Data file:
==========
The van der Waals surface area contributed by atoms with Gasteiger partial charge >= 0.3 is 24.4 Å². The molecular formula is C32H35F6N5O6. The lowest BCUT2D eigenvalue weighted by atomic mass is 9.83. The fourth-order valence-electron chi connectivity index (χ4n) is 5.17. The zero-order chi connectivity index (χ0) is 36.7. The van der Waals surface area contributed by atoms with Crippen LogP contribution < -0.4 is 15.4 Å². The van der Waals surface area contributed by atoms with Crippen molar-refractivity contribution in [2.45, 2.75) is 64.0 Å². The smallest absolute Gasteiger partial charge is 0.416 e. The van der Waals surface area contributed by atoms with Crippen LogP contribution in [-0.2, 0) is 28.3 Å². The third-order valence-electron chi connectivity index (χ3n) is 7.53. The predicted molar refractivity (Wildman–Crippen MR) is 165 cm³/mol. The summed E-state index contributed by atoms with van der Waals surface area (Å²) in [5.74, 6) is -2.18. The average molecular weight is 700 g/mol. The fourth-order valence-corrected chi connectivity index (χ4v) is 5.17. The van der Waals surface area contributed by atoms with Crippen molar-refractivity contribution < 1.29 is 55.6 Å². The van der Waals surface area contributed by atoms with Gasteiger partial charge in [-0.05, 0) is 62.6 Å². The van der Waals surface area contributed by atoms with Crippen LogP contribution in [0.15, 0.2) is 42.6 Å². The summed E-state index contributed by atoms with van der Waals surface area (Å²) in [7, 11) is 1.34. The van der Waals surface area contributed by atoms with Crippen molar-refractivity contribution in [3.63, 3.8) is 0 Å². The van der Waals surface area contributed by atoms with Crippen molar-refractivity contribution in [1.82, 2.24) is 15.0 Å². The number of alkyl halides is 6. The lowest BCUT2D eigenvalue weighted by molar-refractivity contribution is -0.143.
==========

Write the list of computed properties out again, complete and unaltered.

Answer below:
The van der Waals surface area contributed by atoms with Gasteiger partial charge >= 0.3 is 24.4 Å². The molecular formula is C32H35F6N5O6. The lowest BCUT2D eigenvalue weighted by atomic mass is 9.83. The fourth-order valence-electron chi connectivity index (χ4n) is 5.17. The zero-order chi connectivity index (χ0) is 36.7. The van der Waals surface area contributed by atoms with Crippen LogP contribution < -0.4 is 15.4 Å². The van der Waals surface area contributed by atoms with Crippen molar-refractivity contribution in [2.45, 2.75) is 64.0 Å². The smallest absolute Gasteiger partial charge is 0.416 e. The van der Waals surface area contributed by atoms with Crippen LogP contribution in [-0.2, 0) is 28.3 Å². The third-order valence-electron chi connectivity index (χ3n) is 7.53. The predicted molar refractivity (Wildman–Crippen MR) is 165 cm³/mol. The summed E-state index contributed by atoms with van der Waals surface area (Å²) in [5.74, 6) is -2.18. The average molecular weight is 700 g/mol. The fourth-order valence-corrected chi connectivity index (χ4v) is 5.17. The van der Waals surface area contributed by atoms with Crippen molar-refractivity contribution < 1.29 is 55.6 Å². The van der Waals surface area contributed by atoms with Gasteiger partial charge in [-0.05, 0) is 62.6 Å². The van der Waals surface area contributed by atoms with Crippen LogP contribution in [0.15, 0.2) is 42.6 Å². The summed E-state index contributed by atoms with van der Waals surface area (Å²) in [7, 11) is 1.34. The van der Waals surface area contributed by atoms with Crippen molar-refractivity contribution in [3.63, 3.8) is 0 Å². The van der Waals surface area contributed by atoms with Crippen molar-refractivity contribution in [1.82, 2.24) is 15.0 Å². The number of alkyl halides is 6. The lowest BCUT2D eigenvalue weighted by molar-refractivity contribution is -0.143.